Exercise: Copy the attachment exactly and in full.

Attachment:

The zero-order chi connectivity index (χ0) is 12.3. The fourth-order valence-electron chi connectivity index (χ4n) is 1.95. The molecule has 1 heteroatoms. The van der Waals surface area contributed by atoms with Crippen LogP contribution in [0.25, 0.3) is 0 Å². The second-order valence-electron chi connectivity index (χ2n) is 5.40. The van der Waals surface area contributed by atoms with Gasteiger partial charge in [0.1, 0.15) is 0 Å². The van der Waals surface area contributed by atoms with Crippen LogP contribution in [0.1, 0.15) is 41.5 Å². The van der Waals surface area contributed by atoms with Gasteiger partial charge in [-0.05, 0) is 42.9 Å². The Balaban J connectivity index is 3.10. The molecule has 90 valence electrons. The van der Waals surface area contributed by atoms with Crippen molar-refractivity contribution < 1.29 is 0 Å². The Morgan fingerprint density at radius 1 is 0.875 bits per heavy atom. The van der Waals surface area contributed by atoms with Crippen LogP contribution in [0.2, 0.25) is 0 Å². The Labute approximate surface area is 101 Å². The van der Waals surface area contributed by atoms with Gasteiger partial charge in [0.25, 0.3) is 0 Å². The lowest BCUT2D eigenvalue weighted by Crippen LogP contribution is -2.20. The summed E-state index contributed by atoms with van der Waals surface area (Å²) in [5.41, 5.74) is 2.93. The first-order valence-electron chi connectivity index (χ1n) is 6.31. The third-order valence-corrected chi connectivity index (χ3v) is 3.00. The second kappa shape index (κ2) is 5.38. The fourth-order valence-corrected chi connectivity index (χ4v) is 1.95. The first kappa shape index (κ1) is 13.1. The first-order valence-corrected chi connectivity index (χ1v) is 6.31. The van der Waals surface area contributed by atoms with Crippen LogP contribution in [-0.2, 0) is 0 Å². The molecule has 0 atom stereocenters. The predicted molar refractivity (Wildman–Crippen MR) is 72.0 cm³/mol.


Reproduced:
The zero-order chi connectivity index (χ0) is 12.3. The fourth-order valence-electron chi connectivity index (χ4n) is 1.95. The molecule has 1 heteroatoms. The van der Waals surface area contributed by atoms with Crippen LogP contribution in [0.25, 0.3) is 0 Å². The second-order valence-electron chi connectivity index (χ2n) is 5.40. The van der Waals surface area contributed by atoms with Gasteiger partial charge in [0.1, 0.15) is 0 Å². The van der Waals surface area contributed by atoms with Crippen LogP contribution in [0.1, 0.15) is 41.5 Å². The van der Waals surface area contributed by atoms with Gasteiger partial charge in [-0.05, 0) is 42.9 Å². The Balaban J connectivity index is 3.10. The molecule has 90 valence electrons. The van der Waals surface area contributed by atoms with Crippen molar-refractivity contribution < 1.29 is 0 Å². The Morgan fingerprint density at radius 1 is 0.875 bits per heavy atom. The van der Waals surface area contributed by atoms with Crippen LogP contribution in [0.2, 0.25) is 0 Å². The Labute approximate surface area is 101 Å². The van der Waals surface area contributed by atoms with Gasteiger partial charge in [0.25, 0.3) is 0 Å². The lowest BCUT2D eigenvalue weighted by Crippen LogP contribution is -2.20. The summed E-state index contributed by atoms with van der Waals surface area (Å²) in [5.41, 5.74) is 2.93. The first-order valence-electron chi connectivity index (χ1n) is 6.31. The third-order valence-corrected chi connectivity index (χ3v) is 3.00. The second kappa shape index (κ2) is 5.38. The fourth-order valence-corrected chi connectivity index (χ4v) is 1.95. The first kappa shape index (κ1) is 13.1. The first-order valence-corrected chi connectivity index (χ1v) is 6.31. The van der Waals surface area contributed by atoms with Crippen LogP contribution in [-0.2, 0) is 0 Å². The molecule has 0 atom stereocenters. The predicted molar refractivity (Wildman–Crippen MR) is 72.0 cm³/mol.